Being part of a Writing Group
Being part of a Writing Group

Stitched Lips: How An Anthology Came To Be

I want to talk a little about my dead wife. That’s a good opener, right? Grabs your attention right out of the gate. Liz Dahl MacGregor and I were together for 21 years. Married for 17 of those. She was brilliant, funny, quick-witted, and sassy AF. She also had the biggest heart of almost anyone I’ve ever known. And she was tough. Liz fought hard for what she believed in. She went to law school with the goal of someday getting into politics and making some real positive change in the world. I bet she would have pulled it off, too. She was that kind of person.

I’ll give you an example: we were hanging out in a park, by the river, a short walk from our house. Our kids were throwing rocks in the water and my older asked why there wasn’t a playground in this park. Liz said, “You know what? That’s an excellent question.” She then went on to help organize a committee to petition the city to build one. She helped raise money for it, and was instrumental in ensuring that it was accessible to all sorts of children. That playground exists today because of my dead wife. A plaque dedicating it to her memory is prominently displayed next to it.

This is who she was. She would see a need that had to be filled, and she would do what it took to fill it. She knew hundreds of people, and she was constantly making connections. Someone would comment that they wanted to start a bakery; Liz would say, “Oh, hey. You should totally meet up with [name]. They are looking to back a small business, and the love donuts!” Then, the two people would meet, introduced by her, and within a year, we’d have a new bakery. It was kind of amazing.

When she died, we held three memorials for her: the first was small, close friends and family. We told stories about her, songs were sung, and a lot of tears were shed. That was where the mayor told me she was going to make sure they dedicated the playground to her. The second was her family’s memorial. That was cathartic for them, and, to a lesser degree, myself. The third was held in a large public building (donated by the organization that ran it), catered (mostly donated as well), where a band played for free, and a lot of us got up to speak (and sing again). The hall was packed, with over 300 people in a cavernous space with no A/C in 90+ degree heat. This is how much she was loved.

Liz would call you out on your bullshit with zero hesitation. She would flat-out tell you if you were being racist, sexist, classist. She did it to me. I didn’t recognize my own privilege, and she was quick to let me know when I was abusing it. I learned so much from this woman, about life, about love, about parenting, about being a good human being.

I still grieve for my wife. Though I have found love since, and that takes a lot of the edge off. Though time has also dulled the knife in my heart. I still miss her tremendously. She was more than my wife, the mother to my children. She was also my best friend, my first reader, my most honest critic, but of my work and of myself. I still grieve for my loss, but I also still want to impress her. I still want to make her proud.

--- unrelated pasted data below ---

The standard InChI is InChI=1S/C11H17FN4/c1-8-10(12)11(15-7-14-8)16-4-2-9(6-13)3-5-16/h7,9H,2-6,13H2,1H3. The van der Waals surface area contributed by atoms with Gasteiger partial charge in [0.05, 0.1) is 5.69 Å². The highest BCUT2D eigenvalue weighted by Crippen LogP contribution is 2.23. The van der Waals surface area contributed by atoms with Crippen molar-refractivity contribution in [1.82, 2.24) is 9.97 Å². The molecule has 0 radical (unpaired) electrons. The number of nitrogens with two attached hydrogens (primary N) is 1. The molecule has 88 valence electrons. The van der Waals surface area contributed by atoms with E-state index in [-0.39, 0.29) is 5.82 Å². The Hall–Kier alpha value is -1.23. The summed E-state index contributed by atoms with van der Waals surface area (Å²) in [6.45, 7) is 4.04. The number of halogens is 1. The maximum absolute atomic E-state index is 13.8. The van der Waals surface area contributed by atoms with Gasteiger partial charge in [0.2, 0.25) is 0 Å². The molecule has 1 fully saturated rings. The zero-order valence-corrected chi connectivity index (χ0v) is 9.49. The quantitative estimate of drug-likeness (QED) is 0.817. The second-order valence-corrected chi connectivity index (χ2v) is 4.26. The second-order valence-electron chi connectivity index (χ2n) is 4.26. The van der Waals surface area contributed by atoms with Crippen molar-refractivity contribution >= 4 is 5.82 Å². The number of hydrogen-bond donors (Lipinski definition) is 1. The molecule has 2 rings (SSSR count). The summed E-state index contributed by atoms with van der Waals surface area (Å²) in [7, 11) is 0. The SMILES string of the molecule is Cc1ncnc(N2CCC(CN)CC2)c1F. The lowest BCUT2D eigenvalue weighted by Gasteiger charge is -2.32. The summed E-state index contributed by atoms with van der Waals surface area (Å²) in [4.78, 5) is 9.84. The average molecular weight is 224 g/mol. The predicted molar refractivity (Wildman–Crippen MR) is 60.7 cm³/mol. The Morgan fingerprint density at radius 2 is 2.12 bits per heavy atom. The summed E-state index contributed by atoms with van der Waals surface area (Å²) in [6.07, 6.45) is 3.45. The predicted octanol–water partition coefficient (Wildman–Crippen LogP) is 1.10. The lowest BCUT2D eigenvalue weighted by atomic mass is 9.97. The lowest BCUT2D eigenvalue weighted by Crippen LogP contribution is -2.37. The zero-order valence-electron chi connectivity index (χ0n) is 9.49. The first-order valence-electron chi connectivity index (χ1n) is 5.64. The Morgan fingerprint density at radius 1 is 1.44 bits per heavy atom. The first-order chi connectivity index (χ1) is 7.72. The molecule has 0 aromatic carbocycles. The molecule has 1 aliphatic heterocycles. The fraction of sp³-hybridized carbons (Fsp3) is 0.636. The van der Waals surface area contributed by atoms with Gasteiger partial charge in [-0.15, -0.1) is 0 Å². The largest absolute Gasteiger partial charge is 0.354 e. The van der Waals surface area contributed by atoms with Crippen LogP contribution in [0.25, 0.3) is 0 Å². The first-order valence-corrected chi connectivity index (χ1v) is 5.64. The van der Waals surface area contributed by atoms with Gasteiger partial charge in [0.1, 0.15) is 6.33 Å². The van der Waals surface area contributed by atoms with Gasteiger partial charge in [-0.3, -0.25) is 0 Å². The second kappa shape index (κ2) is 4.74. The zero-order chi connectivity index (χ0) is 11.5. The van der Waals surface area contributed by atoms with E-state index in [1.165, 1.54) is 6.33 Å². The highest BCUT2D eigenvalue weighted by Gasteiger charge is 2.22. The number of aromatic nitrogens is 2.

This is why I started thinking about how I can be a better human. How I can use my own privilege to elevate others. I’ve been in the writing business for about ten years now, and editing for the last three or four (it’s sort of nebulous because it started slowly and picked up steam later). I’ve met many incredibly talented, and flat-out wonderful people. So I reached out to some of them, feeling out whether they might be interested in this idea I had. I reached out to Dragon’s Roost Press, with whom I’d worked (my second story collection and my YA novella are both published through them). The notion of doing an anthology with only those who’ve been “silenced” took hold and started to look feasible. I funded it myself, using some of the money I got from life insurance, figuring this was a good use of the dead wife’s legacy. I found an organization that fights inequality (the Southern Poverty Law Project) and made sure I could donate the proceeds to them (they seemed to like the idea). All the ducks lined up, the i’s dotted and t’s crossed, and I found a wonderful local artist to do the cover.

Out of the authors I invited, most wrote for the book. Out of the open call, I got a few more delightful stories. I ended up choosing the best eleven stories I could, based on them fitting the theme (silence) and being original, creative, well-written. I am so incredibly pleased with how well the whole thing came together, and so very proud to have this group of writers in the book. I love the cover image so much that I bought the original painting and hung it on my dining room wall.

I sincerely hope that everyone who reads this book is moved by the stories within, as I was. I hope you find your new favorite writer among the pages. Maybe even more than one.

I wish Liz were here to read it, to see how cool it is. She’d probably say, “Yeah. This is nice. It’s a good start. Keep it up.” That’s the plan, honey. That’s the plan.

Thank you, as always, for listening.

Ken MacGregor

Be sure to pick up your own copy of ‘Stitched Lips: An Anthology of Horror from Silenced Voices’ on Amazon today!

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